My story takes some of the facts about Barry and weaves them together with a lot of invention to show how a girl from Cork renounced her gender to take on a male role in what was still very much a patriarchal society.

Doctoring The Truth

Snip! Snip! Snip! The girl’s long, dark tresses fall to the floor. Her mother continues until Margaret’s hair is shorn as short as any boy’s. “Put your brother’s old clothes on now,” she says, handing over a shirt and breeches.

Margaret looks at her mother. They both know this is the only way for a woman to train as a doctor in 1809, but she’s twenty years old and not flat-chested enough to pass scrutiny as a man. “I’ll bandage your breasts,” her mother says hurriedly. By the time the two of them have finished, Margaret Ann Bulkley has been transformed into James Miranda Barry, an identity that will be kept for the rest of Barry’s life.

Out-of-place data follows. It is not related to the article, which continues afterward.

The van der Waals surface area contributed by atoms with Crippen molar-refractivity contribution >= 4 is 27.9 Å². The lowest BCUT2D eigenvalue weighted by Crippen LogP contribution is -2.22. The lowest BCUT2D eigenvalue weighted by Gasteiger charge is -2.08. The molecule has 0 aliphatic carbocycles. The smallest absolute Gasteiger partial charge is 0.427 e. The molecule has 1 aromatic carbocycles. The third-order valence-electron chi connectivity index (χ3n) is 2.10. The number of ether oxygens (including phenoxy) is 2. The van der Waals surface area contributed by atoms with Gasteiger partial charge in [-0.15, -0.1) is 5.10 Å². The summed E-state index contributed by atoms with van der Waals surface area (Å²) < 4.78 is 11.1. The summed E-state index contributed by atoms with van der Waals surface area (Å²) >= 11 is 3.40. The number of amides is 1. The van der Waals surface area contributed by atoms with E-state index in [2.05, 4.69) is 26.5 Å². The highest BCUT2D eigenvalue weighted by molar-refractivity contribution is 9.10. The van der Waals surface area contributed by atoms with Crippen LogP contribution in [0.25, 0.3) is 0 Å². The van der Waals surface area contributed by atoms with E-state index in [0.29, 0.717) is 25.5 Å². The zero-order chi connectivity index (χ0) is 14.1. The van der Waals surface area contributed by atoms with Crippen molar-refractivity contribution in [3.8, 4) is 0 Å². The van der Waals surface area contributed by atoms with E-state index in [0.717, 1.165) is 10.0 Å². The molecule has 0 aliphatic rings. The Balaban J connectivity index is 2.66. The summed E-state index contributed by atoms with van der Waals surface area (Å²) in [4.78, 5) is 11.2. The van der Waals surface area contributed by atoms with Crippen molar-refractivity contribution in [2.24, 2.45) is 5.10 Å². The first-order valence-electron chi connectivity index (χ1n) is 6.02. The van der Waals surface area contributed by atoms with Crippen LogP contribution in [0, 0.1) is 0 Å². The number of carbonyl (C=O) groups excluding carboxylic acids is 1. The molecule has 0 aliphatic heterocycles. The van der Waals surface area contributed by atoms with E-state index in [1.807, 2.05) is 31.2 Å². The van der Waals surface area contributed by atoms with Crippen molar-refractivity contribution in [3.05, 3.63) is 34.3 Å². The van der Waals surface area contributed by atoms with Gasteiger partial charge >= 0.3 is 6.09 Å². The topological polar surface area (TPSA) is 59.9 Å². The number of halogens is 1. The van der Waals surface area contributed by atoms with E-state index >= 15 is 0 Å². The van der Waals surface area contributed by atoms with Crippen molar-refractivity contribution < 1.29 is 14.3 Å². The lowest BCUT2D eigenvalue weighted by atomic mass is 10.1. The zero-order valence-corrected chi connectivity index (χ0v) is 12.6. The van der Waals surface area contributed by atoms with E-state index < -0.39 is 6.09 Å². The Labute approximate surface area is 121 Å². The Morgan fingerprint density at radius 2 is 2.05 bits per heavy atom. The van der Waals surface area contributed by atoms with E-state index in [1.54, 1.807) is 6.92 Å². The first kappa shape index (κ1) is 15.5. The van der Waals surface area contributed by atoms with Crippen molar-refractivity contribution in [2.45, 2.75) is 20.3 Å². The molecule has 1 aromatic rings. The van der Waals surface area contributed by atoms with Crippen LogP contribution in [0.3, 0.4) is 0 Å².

It is November 30th when James and his ‘aunt’ board the fishing vessel that will carry them from their native Cork across the sea to Scotland. James is aware of his good fortune: some of his late father’s liberally minded friends have written letters and persuaded acquaintances that this fifteen-year old boy deserves to study medicine at the University of Edinburgh. All Barry has ever wanted is to be a doctor, and his uncle’s reputation as an Irish Romantic painter carries enough weight for him to be accepted into the Medical School as a literary and medical student. His short stature and slight figure produce speculation, despite the bandages – but it is not his gender that is in question but his age: the rumour is whispered that he must be a pre-pubescent boy, a child genius, and that he shouldn’t be allowed to sit his final examinations due to his youth. The Earl of Buchan fortuitously intervenes, enabling Barry to qualify as an MD in 1812, and after a year in London, as a pupil at the United Hospitals of St Thomas and St Guy, he successfully qualifies as a surgeon.